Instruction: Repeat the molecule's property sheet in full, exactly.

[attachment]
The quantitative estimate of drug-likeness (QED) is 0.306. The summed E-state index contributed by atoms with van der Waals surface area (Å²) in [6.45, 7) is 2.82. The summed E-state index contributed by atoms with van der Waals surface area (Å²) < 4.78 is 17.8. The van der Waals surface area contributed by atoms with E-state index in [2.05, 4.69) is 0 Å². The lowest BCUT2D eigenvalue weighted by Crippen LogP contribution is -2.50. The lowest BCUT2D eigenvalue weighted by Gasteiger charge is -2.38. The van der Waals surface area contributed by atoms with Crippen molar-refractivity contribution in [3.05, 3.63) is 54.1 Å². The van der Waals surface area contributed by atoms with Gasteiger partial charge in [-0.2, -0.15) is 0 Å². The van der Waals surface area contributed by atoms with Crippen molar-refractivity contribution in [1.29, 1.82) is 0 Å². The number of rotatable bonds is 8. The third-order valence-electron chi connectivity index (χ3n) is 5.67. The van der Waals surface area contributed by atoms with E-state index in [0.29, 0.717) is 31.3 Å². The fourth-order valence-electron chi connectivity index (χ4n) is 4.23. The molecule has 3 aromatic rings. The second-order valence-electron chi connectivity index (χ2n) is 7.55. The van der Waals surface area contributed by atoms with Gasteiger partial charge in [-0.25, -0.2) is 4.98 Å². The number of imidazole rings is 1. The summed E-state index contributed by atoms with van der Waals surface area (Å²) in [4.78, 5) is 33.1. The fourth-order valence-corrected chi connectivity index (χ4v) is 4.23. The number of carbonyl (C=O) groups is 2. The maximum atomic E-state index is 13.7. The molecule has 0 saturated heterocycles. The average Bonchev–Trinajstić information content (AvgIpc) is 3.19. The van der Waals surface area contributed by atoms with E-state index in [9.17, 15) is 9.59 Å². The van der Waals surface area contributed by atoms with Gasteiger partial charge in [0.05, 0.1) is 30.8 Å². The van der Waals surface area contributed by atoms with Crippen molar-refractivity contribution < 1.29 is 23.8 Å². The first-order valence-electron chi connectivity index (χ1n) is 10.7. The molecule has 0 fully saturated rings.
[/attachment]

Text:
The quantitative estimate of drug-likeness (QED) is 0.306. The summed E-state index contributed by atoms with van der Waals surface area (Å²) in [6.45, 7) is 2.82. The summed E-state index contributed by atoms with van der Waals surface area (Å²) < 4.78 is 17.8. The van der Waals surface area contributed by atoms with E-state index in [2.05, 4.69) is 0 Å². The lowest BCUT2D eigenvalue weighted by Crippen LogP contribution is -2.50. The lowest BCUT2D eigenvalue weighted by Gasteiger charge is -2.38. The van der Waals surface area contributed by atoms with Crippen molar-refractivity contribution in [3.05, 3.63) is 54.1 Å². The van der Waals surface area contributed by atoms with Gasteiger partial charge in [-0.2, -0.15) is 0 Å². The van der Waals surface area contributed by atoms with Crippen molar-refractivity contribution in [1.29, 1.82) is 0 Å². The number of rotatable bonds is 8. The third-order valence-electron chi connectivity index (χ3n) is 5.67. The van der Waals surface area contributed by atoms with E-state index in [0.29, 0.717) is 31.3 Å². The fourth-order valence-electron chi connectivity index (χ4n) is 4.23. The molecule has 3 aromatic rings. The second-order valence-electron chi connectivity index (χ2n) is 7.55. The van der Waals surface area contributed by atoms with Gasteiger partial charge in [-0.25, -0.2) is 4.98 Å². The number of imidazole rings is 1. The summed E-state index contributed by atoms with van der Waals surface area (Å²) in [4.78, 5) is 33.1. The fourth-order valence-corrected chi connectivity index (χ4v) is 4.23. The number of carbonyl (C=O) groups is 2. The maximum atomic E-state index is 13.7. The molecule has 0 saturated heterocycles. The average Bonchev–Trinajstić information content (AvgIpc) is 3.19. The van der Waals surface area contributed by atoms with E-state index in [9.17, 15) is 9.59 Å². The van der Waals surface area contributed by atoms with Gasteiger partial charge in [0.05, 0.1) is 30.8 Å². The van der Waals surface area contributed by atoms with Crippen molar-refractivity contribution < 1.29 is 23.8 Å². The first-order valence-electron chi connectivity index (χ1n) is 10.7. The molecule has 0 fully saturated rings.